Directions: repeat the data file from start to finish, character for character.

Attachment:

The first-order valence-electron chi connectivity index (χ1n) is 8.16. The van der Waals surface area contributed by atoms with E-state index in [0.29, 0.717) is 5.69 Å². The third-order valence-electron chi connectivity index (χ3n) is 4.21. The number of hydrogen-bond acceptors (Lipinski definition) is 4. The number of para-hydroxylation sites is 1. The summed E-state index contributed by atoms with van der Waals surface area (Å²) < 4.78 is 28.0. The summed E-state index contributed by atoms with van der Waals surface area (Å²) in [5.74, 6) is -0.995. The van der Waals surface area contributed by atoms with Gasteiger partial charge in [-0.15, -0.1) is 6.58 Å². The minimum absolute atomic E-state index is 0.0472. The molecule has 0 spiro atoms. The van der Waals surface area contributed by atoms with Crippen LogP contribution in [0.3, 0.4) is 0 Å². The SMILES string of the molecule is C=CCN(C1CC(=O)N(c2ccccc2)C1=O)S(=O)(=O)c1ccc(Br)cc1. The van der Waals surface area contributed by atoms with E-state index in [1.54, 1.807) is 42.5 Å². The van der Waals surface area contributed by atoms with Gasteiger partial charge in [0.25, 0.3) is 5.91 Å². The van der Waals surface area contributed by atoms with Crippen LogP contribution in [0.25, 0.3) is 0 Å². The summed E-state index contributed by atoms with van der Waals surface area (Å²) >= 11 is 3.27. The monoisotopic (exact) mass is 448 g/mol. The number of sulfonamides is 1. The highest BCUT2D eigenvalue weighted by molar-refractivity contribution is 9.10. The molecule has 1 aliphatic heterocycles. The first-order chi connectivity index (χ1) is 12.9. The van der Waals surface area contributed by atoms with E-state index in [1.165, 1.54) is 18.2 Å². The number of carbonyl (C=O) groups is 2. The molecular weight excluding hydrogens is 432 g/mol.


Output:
The first-order valence-electron chi connectivity index (χ1n) is 8.16. The van der Waals surface area contributed by atoms with E-state index in [0.29, 0.717) is 5.69 Å². The third-order valence-electron chi connectivity index (χ3n) is 4.21. The number of hydrogen-bond acceptors (Lipinski definition) is 4. The number of para-hydroxylation sites is 1. The summed E-state index contributed by atoms with van der Waals surface area (Å²) < 4.78 is 28.0. The summed E-state index contributed by atoms with van der Waals surface area (Å²) in [5.74, 6) is -0.995. The van der Waals surface area contributed by atoms with Gasteiger partial charge in [-0.15, -0.1) is 6.58 Å². The minimum absolute atomic E-state index is 0.0472. The molecule has 0 spiro atoms. The van der Waals surface area contributed by atoms with Crippen LogP contribution in [0.3, 0.4) is 0 Å². The SMILES string of the molecule is C=CCN(C1CC(=O)N(c2ccccc2)C1=O)S(=O)(=O)c1ccc(Br)cc1. The van der Waals surface area contributed by atoms with E-state index in [1.54, 1.807) is 42.5 Å². The van der Waals surface area contributed by atoms with Gasteiger partial charge in [0.25, 0.3) is 5.91 Å². The van der Waals surface area contributed by atoms with Crippen LogP contribution in [0.25, 0.3) is 0 Å². The summed E-state index contributed by atoms with van der Waals surface area (Å²) >= 11 is 3.27. The monoisotopic (exact) mass is 448 g/mol. The number of sulfonamides is 1. The highest BCUT2D eigenvalue weighted by molar-refractivity contribution is 9.10. The molecule has 1 aliphatic heterocycles. The first-order chi connectivity index (χ1) is 12.9. The van der Waals surface area contributed by atoms with E-state index in [1.165, 1.54) is 18.2 Å². The number of carbonyl (C=O) groups is 2. The molecular weight excluding hydrogens is 432 g/mol.